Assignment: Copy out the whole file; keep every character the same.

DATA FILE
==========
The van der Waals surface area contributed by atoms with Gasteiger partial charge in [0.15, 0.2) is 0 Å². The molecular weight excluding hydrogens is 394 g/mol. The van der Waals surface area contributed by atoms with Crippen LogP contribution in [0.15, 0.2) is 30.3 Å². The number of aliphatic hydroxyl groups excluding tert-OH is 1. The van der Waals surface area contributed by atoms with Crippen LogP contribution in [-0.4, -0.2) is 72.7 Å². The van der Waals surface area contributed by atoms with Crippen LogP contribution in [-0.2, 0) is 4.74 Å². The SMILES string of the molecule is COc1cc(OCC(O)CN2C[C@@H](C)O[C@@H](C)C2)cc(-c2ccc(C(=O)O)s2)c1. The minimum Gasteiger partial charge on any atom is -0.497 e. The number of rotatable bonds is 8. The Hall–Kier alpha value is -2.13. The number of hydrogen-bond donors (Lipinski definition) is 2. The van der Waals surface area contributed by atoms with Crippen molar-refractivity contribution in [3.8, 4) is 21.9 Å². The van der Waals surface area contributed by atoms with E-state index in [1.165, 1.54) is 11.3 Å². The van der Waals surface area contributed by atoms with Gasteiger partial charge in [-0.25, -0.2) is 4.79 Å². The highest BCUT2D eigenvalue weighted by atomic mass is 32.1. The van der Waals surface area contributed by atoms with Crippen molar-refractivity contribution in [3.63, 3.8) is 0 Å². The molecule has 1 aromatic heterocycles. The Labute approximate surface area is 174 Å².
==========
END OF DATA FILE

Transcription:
The van der Waals surface area contributed by atoms with Gasteiger partial charge in [0.15, 0.2) is 0 Å². The molecular weight excluding hydrogens is 394 g/mol. The van der Waals surface area contributed by atoms with Crippen LogP contribution in [0.15, 0.2) is 30.3 Å². The number of aliphatic hydroxyl groups excluding tert-OH is 1. The van der Waals surface area contributed by atoms with Crippen LogP contribution in [-0.4, -0.2) is 72.7 Å². The van der Waals surface area contributed by atoms with Crippen LogP contribution in [-0.2, 0) is 4.74 Å². The SMILES string of the molecule is COc1cc(OCC(O)CN2C[C@@H](C)O[C@@H](C)C2)cc(-c2ccc(C(=O)O)s2)c1. The minimum Gasteiger partial charge on any atom is -0.497 e. The number of rotatable bonds is 8. The Hall–Kier alpha value is -2.13. The number of hydrogen-bond donors (Lipinski definition) is 2. The van der Waals surface area contributed by atoms with Crippen molar-refractivity contribution in [3.8, 4) is 21.9 Å². The van der Waals surface area contributed by atoms with E-state index in [1.165, 1.54) is 11.3 Å². The van der Waals surface area contributed by atoms with Gasteiger partial charge in [-0.25, -0.2) is 4.79 Å². The highest BCUT2D eigenvalue weighted by atomic mass is 32.1. The van der Waals surface area contributed by atoms with Crippen molar-refractivity contribution in [3.63, 3.8) is 0 Å². The molecule has 1 aromatic heterocycles. The Labute approximate surface area is 174 Å².